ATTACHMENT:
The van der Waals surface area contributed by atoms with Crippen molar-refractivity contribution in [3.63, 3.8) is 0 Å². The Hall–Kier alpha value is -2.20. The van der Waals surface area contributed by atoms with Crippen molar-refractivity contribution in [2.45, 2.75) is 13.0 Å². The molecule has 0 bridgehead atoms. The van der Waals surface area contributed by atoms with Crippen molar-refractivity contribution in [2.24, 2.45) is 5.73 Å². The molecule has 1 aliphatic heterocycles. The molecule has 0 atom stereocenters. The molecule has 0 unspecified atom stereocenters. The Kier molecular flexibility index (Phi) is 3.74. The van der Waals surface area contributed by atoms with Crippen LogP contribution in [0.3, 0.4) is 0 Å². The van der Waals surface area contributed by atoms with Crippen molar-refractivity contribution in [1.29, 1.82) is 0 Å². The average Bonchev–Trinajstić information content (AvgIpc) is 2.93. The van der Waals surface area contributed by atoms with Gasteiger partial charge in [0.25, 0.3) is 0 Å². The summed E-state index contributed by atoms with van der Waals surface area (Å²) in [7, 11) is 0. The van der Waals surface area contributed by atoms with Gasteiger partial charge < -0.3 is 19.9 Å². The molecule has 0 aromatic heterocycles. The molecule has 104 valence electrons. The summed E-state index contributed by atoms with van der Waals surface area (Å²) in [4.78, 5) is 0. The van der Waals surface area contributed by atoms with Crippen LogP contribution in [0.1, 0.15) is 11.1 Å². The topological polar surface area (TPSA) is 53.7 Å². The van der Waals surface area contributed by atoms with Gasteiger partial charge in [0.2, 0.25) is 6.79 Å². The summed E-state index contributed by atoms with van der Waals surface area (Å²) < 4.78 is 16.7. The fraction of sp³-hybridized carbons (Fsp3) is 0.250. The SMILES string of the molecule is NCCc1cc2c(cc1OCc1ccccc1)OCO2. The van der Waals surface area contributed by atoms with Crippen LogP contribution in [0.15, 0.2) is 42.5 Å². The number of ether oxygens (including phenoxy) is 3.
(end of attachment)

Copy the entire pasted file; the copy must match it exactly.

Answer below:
The van der Waals surface area contributed by atoms with Crippen molar-refractivity contribution in [3.63, 3.8) is 0 Å². The Hall–Kier alpha value is -2.20. The van der Waals surface area contributed by atoms with Crippen molar-refractivity contribution in [2.45, 2.75) is 13.0 Å². The molecule has 0 bridgehead atoms. The van der Waals surface area contributed by atoms with Crippen molar-refractivity contribution in [2.24, 2.45) is 5.73 Å². The molecule has 1 aliphatic heterocycles. The molecule has 0 atom stereocenters. The molecule has 0 unspecified atom stereocenters. The Kier molecular flexibility index (Phi) is 3.74. The van der Waals surface area contributed by atoms with Crippen LogP contribution in [0.3, 0.4) is 0 Å². The van der Waals surface area contributed by atoms with Crippen molar-refractivity contribution in [1.29, 1.82) is 0 Å². The average Bonchev–Trinajstić information content (AvgIpc) is 2.93. The van der Waals surface area contributed by atoms with Gasteiger partial charge in [0.25, 0.3) is 0 Å². The summed E-state index contributed by atoms with van der Waals surface area (Å²) in [7, 11) is 0. The van der Waals surface area contributed by atoms with Gasteiger partial charge < -0.3 is 19.9 Å². The molecule has 0 aromatic heterocycles. The molecule has 104 valence electrons. The summed E-state index contributed by atoms with van der Waals surface area (Å²) in [4.78, 5) is 0. The van der Waals surface area contributed by atoms with Crippen LogP contribution in [0.1, 0.15) is 11.1 Å². The topological polar surface area (TPSA) is 53.7 Å². The van der Waals surface area contributed by atoms with Gasteiger partial charge in [0.2, 0.25) is 6.79 Å². The summed E-state index contributed by atoms with van der Waals surface area (Å²) < 4.78 is 16.7. The fraction of sp³-hybridized carbons (Fsp3) is 0.250. The SMILES string of the molecule is NCCc1cc2c(cc1OCc1ccccc1)OCO2. The van der Waals surface area contributed by atoms with Crippen LogP contribution in [0.15, 0.2) is 42.5 Å². The number of ether oxygens (including phenoxy) is 3.